A special property of the memory parameters is that they can be configured in a group. GraphDB accepts a parameter called cache-memory. This parameter accumulates the values of a group of other parameters: tuple-index-memory, fts-memory and predicate-memory. Declaring a memory parameter, automatically adds it in the group of parameters accumulated by cache-memory. What is good about this approach is that, if cache-memory is configured to some amount and any of the grouped memory parameters is not configured (unknown), the amount configured for cache-memory is divided among all unknown memory parameters, thus providing the user with a simple way to control the memory requirements of many plug-ins using a single parameter. For instance, if cache-memory is configured to "100m", tuple-index-memory to "20m", there are no predicate lists configured (which automatically disables the predicate-memory parameter) and there are 4 memory parameters declared by several plug-ins, which weren't explicitly configured. The effect of such a setup is that 80M (100M - 20M) are divided among the 4 memory parameters and each of them is set to 20M. This value is then reported to the plug-ins in bytes using their setMemoryParameter() method.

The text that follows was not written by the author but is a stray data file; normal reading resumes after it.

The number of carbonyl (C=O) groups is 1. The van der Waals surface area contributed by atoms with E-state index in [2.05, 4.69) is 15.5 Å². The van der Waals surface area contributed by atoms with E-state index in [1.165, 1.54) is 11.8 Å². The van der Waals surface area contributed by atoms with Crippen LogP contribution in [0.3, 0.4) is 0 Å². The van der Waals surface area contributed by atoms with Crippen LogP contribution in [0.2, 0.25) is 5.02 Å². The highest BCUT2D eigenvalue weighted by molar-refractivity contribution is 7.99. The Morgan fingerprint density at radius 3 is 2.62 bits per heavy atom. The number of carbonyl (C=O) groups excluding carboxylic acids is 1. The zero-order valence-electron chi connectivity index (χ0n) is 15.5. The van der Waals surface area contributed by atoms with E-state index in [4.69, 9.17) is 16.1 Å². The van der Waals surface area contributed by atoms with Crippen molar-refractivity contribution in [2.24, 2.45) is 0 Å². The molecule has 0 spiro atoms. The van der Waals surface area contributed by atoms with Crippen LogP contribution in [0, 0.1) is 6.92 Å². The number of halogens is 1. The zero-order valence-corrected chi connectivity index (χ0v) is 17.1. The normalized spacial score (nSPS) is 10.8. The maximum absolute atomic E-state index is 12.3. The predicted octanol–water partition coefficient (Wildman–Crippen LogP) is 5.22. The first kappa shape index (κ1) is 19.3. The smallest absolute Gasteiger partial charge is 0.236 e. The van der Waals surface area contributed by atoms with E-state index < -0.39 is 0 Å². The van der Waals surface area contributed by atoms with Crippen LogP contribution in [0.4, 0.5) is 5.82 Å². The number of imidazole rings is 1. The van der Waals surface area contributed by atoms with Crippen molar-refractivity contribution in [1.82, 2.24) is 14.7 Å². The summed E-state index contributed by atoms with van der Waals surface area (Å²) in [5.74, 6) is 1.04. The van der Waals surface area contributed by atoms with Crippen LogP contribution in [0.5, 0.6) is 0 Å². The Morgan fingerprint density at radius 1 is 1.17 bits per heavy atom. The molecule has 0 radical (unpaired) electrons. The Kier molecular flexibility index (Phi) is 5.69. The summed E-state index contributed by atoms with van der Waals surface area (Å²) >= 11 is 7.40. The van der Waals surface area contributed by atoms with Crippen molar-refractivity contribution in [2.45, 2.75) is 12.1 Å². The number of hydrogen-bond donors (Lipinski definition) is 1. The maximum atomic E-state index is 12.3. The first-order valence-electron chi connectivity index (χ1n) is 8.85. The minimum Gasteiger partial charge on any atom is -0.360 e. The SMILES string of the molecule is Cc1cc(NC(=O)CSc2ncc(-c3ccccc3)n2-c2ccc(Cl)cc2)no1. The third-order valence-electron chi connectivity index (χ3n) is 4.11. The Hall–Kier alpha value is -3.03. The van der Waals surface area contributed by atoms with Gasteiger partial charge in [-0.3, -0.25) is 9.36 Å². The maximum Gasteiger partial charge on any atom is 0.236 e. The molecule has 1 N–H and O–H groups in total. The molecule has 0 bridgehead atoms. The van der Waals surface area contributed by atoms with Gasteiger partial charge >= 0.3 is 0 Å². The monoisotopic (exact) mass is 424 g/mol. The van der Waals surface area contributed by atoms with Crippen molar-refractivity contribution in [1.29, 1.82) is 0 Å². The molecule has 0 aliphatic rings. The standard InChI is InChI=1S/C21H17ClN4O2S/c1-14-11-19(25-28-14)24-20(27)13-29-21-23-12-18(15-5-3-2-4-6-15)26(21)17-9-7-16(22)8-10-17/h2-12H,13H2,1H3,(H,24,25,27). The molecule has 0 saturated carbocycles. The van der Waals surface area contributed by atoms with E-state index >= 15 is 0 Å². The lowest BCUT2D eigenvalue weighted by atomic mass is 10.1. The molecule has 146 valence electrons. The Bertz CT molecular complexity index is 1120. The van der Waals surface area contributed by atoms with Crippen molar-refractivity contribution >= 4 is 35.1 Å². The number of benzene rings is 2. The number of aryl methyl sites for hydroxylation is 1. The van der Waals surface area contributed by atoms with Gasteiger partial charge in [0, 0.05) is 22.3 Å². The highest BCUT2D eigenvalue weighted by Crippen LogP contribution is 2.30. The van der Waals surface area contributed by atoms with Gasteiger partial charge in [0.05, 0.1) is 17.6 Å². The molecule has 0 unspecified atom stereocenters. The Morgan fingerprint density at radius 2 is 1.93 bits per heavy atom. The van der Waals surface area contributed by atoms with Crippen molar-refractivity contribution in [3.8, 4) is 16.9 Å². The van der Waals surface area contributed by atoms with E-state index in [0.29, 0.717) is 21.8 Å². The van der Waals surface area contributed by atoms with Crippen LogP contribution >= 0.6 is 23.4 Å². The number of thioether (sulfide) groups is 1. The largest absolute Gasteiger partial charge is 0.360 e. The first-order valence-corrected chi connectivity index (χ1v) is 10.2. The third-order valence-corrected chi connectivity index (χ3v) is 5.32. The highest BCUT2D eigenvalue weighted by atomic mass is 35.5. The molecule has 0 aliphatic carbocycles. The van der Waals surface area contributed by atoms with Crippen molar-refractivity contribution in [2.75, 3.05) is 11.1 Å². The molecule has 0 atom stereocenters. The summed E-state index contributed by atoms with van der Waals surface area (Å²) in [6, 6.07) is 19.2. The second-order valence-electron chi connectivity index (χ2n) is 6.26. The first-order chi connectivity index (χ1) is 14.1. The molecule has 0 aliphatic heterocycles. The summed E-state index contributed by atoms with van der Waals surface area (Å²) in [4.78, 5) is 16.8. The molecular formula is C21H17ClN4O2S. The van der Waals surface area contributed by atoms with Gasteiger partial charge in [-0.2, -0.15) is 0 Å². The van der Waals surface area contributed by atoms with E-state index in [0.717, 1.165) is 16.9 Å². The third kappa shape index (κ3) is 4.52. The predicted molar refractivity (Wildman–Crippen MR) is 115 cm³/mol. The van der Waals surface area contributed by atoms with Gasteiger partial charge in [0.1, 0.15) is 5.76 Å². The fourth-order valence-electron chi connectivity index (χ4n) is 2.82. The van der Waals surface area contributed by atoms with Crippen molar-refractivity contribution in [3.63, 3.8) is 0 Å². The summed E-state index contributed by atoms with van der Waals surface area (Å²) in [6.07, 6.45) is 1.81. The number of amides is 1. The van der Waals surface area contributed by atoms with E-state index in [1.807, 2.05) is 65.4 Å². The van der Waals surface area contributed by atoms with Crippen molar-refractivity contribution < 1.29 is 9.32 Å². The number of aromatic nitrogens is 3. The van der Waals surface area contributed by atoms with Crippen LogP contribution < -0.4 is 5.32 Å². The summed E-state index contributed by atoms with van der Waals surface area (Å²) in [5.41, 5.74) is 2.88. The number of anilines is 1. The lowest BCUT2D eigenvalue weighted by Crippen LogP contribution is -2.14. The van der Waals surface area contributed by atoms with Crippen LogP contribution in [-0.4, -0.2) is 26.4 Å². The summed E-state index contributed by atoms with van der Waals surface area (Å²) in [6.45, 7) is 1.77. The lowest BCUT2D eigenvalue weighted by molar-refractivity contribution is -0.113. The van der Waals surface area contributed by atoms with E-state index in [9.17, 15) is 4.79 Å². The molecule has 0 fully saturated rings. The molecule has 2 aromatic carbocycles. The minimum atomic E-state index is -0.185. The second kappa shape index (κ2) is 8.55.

Plug-ins are able to make use of the functionality of other plug-ins. For example, the Lucene-based full-text search plug-in can make use of the rank values provided by the RDFRank plug-in, to facilitate query result scoring and ordering. This is not a matter of re-using program code (e.g. in a jar with common classes), rather it is about re-using data. The mechanism to do this allows plug-ins to obtain references to other plug-in objects by knowing their names. To achieve this they only need to implement the PluginDependency interface:
They are then injected an instance of the PluginLocator interface (during configuration phase) that does the actual plug-in discovery for them:
Having a reference to another plug-in is all that is needed to call its methods directly and make use of its services.